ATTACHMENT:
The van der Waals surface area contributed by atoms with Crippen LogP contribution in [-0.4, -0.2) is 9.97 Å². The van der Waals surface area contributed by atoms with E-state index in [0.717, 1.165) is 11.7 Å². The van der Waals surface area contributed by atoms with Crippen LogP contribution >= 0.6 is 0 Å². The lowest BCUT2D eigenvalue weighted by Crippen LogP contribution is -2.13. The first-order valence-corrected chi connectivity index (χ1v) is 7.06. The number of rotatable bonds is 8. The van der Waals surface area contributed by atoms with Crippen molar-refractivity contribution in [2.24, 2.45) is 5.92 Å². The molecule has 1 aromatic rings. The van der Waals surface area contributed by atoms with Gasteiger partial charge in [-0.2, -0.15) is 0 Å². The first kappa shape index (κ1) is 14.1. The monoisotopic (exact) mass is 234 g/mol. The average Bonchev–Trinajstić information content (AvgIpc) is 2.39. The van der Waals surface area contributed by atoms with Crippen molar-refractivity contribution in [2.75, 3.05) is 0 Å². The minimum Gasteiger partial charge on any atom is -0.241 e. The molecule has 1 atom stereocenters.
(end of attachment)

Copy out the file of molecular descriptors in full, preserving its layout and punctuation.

The van der Waals surface area contributed by atoms with Crippen LogP contribution in [-0.4, -0.2) is 9.97 Å². The van der Waals surface area contributed by atoms with E-state index in [0.717, 1.165) is 11.7 Å². The van der Waals surface area contributed by atoms with Crippen LogP contribution >= 0.6 is 0 Å². The lowest BCUT2D eigenvalue weighted by Crippen LogP contribution is -2.13. The first-order valence-corrected chi connectivity index (χ1v) is 7.06. The number of rotatable bonds is 8. The van der Waals surface area contributed by atoms with Crippen molar-refractivity contribution in [2.24, 2.45) is 5.92 Å². The molecule has 1 aromatic rings. The van der Waals surface area contributed by atoms with Gasteiger partial charge in [-0.2, -0.15) is 0 Å². The first kappa shape index (κ1) is 14.1. The monoisotopic (exact) mass is 234 g/mol. The average Bonchev–Trinajstić information content (AvgIpc) is 2.39. The van der Waals surface area contributed by atoms with Crippen molar-refractivity contribution in [2.75, 3.05) is 0 Å². The minimum Gasteiger partial charge on any atom is -0.241 e. The molecule has 1 atom stereocenters.